Everyone on either side of the border has a Partition story. It is passed down like a tissue-wrapped heirloom with its loose seams sewn and missing buttons replaced with imagined accounts. For the few old enough to remember, it is worn habitually like a chiffon dupatta that rises and falls with the beat of their two lives, back and forth in their history. They are moving, eternally moving, to either side of a wrinkle in a zafran-dyed map.
Fazal Ka Bangla played on my screen with many echoes that I tuned into instantly, I recognized the imagery, the pauses and the rhythms of the story simply because I am a South Asian who’s family also made the border crossing under horrifying circumstances. Mrs Nirmal Chawla’s voice and face merged into my Bari Khala’s as I listened with one foot in the door of memory and the other in the present, to how they both woke up one day and found themselves in the wrong country. With no time for breakfast or a suitcase, they crossed through a mirror image through to the inside out place. I wondered whether they were in proximity to each other. Two points going in opposite directions, towards and past to take each other’s place.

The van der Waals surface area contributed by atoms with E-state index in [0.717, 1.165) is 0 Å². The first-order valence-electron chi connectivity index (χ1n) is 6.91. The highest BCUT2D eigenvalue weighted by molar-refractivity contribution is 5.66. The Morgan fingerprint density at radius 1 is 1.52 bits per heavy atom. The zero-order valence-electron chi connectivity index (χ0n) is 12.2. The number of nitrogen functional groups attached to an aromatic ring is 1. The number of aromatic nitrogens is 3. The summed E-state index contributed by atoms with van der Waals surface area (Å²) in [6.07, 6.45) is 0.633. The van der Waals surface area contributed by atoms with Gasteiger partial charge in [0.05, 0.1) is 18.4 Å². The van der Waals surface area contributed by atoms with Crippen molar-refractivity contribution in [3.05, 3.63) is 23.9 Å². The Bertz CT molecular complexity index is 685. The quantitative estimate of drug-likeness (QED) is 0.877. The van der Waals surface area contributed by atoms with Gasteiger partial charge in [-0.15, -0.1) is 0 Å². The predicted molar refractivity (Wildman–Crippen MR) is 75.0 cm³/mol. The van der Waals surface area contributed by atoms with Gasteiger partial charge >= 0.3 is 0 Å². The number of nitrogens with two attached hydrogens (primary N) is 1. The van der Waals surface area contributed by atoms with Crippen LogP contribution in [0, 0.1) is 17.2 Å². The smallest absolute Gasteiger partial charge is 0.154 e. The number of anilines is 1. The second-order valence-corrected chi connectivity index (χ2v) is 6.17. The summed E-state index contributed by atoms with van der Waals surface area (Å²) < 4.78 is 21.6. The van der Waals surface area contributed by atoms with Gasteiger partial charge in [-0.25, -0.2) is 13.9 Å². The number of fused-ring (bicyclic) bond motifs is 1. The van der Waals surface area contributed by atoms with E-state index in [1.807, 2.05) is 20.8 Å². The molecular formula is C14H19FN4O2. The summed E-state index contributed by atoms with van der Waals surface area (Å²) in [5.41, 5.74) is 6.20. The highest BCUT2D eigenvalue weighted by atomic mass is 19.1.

Illustrating this narration was an emotional experience for me and a responsibility that I was daunted by. I couldn’t fathom nor touch upon the stories of millions of refugees, but I could illustrate a tiny portion with love and beauty that has been passed to me to sew and button. I want to give dignity to the story of this lady and the one who first told me hers. The women who were plucked from the homes of their childhood that they could perhaps only visit in memory, maybe in Lahore, maybe in Darjeeling.
With love and beauty,